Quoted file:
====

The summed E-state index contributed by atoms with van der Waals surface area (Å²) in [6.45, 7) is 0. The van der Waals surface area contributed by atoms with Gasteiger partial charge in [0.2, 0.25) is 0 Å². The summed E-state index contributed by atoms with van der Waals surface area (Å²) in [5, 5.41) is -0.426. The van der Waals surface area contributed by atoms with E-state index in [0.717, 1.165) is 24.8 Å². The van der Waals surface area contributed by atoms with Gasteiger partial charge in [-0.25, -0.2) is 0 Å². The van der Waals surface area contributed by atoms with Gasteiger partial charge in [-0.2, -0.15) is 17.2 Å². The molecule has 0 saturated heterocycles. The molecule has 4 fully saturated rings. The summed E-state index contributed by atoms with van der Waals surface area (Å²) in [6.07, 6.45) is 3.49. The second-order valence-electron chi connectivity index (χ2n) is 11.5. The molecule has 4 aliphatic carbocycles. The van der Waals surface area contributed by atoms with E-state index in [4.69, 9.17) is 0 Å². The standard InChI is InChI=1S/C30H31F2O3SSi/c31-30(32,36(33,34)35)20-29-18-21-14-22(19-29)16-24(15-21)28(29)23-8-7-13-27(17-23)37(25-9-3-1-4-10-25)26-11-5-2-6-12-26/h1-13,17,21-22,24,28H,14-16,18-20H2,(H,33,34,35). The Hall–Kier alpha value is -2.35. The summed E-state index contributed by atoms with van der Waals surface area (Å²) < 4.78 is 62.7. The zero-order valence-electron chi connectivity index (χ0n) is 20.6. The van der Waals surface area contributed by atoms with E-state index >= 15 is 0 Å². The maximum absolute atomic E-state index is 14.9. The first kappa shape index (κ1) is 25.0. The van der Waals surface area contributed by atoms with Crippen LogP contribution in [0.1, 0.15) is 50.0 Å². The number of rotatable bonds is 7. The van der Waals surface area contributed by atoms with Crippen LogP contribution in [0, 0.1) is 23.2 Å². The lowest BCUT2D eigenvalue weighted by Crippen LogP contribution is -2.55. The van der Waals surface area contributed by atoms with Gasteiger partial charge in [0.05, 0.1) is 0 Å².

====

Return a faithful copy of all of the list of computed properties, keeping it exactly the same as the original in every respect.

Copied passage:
The summed E-state index contributed by atoms with van der Waals surface area (Å²) in [6.45, 7) is 0. The van der Waals surface area contributed by atoms with Gasteiger partial charge in [0.2, 0.25) is 0 Å². The summed E-state index contributed by atoms with van der Waals surface area (Å²) in [5, 5.41) is -0.426. The van der Waals surface area contributed by atoms with E-state index in [0.717, 1.165) is 24.8 Å². The van der Waals surface area contributed by atoms with Gasteiger partial charge in [-0.25, -0.2) is 0 Å². The van der Waals surface area contributed by atoms with Gasteiger partial charge in [-0.2, -0.15) is 17.2 Å². The molecule has 0 saturated heterocycles. The molecule has 4 fully saturated rings. The summed E-state index contributed by atoms with van der Waals surface area (Å²) in [6.07, 6.45) is 3.49. The second-order valence-electron chi connectivity index (χ2n) is 11.5. The molecule has 4 aliphatic carbocycles. The van der Waals surface area contributed by atoms with E-state index in [4.69, 9.17) is 0 Å². The standard InChI is InChI=1S/C30H31F2O3SSi/c31-30(32,36(33,34)35)20-29-18-21-14-22(19-29)16-24(15-21)28(29)23-8-7-13-27(17-23)37(25-9-3-1-4-10-25)26-11-5-2-6-12-26/h1-13,17,21-22,24,28H,14-16,18-20H2,(H,33,34,35). The Hall–Kier alpha value is -2.35. The summed E-state index contributed by atoms with van der Waals surface area (Å²) < 4.78 is 62.7. The zero-order valence-electron chi connectivity index (χ0n) is 20.6. The van der Waals surface area contributed by atoms with E-state index >= 15 is 0 Å². The maximum absolute atomic E-state index is 14.9. The first kappa shape index (κ1) is 25.0. The van der Waals surface area contributed by atoms with Crippen LogP contribution in [0.1, 0.15) is 50.0 Å². The number of rotatable bonds is 7. The van der Waals surface area contributed by atoms with Crippen LogP contribution in [0, 0.1) is 23.2 Å². The lowest BCUT2D eigenvalue weighted by Crippen LogP contribution is -2.55. The van der Waals surface area contributed by atoms with Gasteiger partial charge in [0.05, 0.1) is 0 Å².